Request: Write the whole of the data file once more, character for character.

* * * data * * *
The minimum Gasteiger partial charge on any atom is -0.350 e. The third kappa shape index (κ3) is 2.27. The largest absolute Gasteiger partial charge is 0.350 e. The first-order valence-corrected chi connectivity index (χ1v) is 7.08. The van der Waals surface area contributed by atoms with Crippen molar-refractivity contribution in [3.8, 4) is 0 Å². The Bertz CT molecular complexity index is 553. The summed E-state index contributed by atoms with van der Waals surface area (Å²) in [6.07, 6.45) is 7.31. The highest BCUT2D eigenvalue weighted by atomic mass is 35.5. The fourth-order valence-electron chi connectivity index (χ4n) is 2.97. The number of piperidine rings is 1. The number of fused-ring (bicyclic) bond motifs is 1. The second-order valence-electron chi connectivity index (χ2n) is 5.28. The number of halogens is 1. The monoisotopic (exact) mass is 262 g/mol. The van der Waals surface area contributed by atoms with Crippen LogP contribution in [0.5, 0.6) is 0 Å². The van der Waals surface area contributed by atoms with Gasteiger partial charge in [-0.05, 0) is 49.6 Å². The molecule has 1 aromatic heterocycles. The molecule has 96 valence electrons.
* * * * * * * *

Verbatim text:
The minimum Gasteiger partial charge on any atom is -0.350 e. The third kappa shape index (κ3) is 2.27. The largest absolute Gasteiger partial charge is 0.350 e. The first-order valence-corrected chi connectivity index (χ1v) is 7.08. The van der Waals surface area contributed by atoms with Crippen molar-refractivity contribution in [3.8, 4) is 0 Å². The Bertz CT molecular complexity index is 553. The summed E-state index contributed by atoms with van der Waals surface area (Å²) in [6.07, 6.45) is 7.31. The highest BCUT2D eigenvalue weighted by atomic mass is 35.5. The fourth-order valence-electron chi connectivity index (χ4n) is 2.97. The number of piperidine rings is 1. The number of fused-ring (bicyclic) bond motifs is 1. The second-order valence-electron chi connectivity index (χ2n) is 5.28. The number of halogens is 1. The monoisotopic (exact) mass is 262 g/mol. The van der Waals surface area contributed by atoms with Crippen LogP contribution in [0.5, 0.6) is 0 Å². The van der Waals surface area contributed by atoms with Gasteiger partial charge in [-0.05, 0) is 49.6 Å². The molecule has 1 aromatic heterocycles. The molecule has 96 valence electrons.